No More Pearl Girls
The Junior League of Wilmington has shed its old reputation. Now it’s for anyone and everyone who wants to help add to its impressive record of service.
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It’s said that if you want something done, ask a busy person.
For a very big job, that person would, collectively, be the Junior League. Over the past 92 years, there is hardly a worthy project in Wilmington that this group of committed women volunteers has not been involved in.
Depression-era baby clinics, literacy classes for immigrants, child welfare services, and a program for pregnant teens, as well as establishment of institutions such as the Delaware Nature Society and the Ronald McDonald House are all causes adopted at one time by the Junior League.
“What we’re doing is looking for the area of greatest need and where there’s a need we can fill,” says Tara Agne, league president and mother of four young children. “We’re all working together to make the community better.”
The Junior League of Wilmington has about 500 members. About 100 are either active or first-year provisional members. The rest are less-active “sustainers,” who have been involved with the group for at least eight years. The league promotes “the concept of lifelong membership,” Agne says. Members come from all three Delaware counties and nearby Pennsylvania.
One spring weekend in 2008, leaguers armed with tools—spouses and children in tow—landscaped four of the five homes that the West End Neighborhood House manages for people 18 to 21 years old who have “aged out” of the state foster care system. At another house, members had hung curtains and artwork and furnished bathroom accessories and bed linens. “We have provided a safe place for [the youths] to live. The Junior League has made it feel like a home,” says Hayley Schmittinger, director of the Life Lines program at West End.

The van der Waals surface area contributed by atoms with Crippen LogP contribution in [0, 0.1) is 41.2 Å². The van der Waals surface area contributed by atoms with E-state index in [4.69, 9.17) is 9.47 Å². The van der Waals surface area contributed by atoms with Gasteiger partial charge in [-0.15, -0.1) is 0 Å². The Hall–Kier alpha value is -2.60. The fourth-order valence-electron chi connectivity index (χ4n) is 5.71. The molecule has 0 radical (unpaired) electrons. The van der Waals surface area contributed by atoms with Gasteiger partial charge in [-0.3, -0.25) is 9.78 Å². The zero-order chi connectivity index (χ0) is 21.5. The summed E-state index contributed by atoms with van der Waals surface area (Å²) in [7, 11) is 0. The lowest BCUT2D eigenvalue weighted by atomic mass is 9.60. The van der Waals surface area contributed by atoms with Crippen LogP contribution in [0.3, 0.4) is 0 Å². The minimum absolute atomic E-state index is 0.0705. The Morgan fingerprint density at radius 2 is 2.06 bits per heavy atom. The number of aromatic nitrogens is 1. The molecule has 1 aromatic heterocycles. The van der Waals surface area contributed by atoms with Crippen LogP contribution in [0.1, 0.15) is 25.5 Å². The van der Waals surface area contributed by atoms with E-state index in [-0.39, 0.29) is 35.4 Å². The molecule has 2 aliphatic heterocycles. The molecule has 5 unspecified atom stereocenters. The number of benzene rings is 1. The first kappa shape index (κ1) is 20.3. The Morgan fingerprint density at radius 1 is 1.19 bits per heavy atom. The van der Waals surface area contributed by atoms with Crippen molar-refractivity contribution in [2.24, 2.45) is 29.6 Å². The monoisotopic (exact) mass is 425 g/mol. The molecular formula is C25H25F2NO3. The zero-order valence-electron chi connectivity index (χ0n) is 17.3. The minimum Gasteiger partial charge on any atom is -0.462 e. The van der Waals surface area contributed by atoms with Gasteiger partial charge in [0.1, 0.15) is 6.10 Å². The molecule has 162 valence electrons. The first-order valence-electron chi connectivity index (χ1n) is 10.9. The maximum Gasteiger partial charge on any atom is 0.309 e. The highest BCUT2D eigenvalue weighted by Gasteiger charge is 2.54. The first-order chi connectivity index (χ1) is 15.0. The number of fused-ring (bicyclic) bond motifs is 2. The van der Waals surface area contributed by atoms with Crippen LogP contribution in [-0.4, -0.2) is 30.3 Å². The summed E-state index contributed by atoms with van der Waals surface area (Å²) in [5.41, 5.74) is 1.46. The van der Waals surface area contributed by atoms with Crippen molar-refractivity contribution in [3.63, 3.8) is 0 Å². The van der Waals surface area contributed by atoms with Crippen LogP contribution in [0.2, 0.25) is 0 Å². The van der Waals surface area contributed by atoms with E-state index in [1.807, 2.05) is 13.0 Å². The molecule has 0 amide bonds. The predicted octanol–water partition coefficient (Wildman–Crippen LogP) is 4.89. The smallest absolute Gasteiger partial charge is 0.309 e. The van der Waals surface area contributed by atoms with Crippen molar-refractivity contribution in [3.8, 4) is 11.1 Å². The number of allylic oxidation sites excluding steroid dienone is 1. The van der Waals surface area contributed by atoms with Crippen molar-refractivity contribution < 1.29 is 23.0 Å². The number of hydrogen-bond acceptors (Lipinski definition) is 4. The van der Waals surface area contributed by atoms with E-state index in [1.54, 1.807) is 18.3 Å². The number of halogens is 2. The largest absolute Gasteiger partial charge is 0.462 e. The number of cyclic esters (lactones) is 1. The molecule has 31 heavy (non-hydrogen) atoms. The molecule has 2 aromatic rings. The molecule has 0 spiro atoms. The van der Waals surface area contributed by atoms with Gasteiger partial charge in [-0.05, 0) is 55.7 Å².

For the next year and more, volunteers will continue to help with life-skills mentoring and career-building workshops for children, along with childcare and maintenance of homes and myriad other smaller services for West End. By the end of 2011, the league will have contributed hundreds of hours of work and $90,000 to the community center—“an incredible investment in the youth we serve,” says Schmittinger. Members will also have accomplished more than two-dozen other smaller endeavors there and elsewhere, including what Agne calls “done-in-a-day” projects.
The group raises money through dues, donations and various activities. For the past 29 years, volunteers have donned their signature red shirts and run the popular fall Whale of a Sale. The giant indoor yard sale attracts bargain-hunters at every income level, netting as much as $30,000. Another fundraiser is the Heart of the Home kitchen tour each April, which raised $45,000 in 2008. And for anyone who loves food, there’s the League cookbook, “Dancing on the Table.” Recipes are triple-tested in members’ kitchens.
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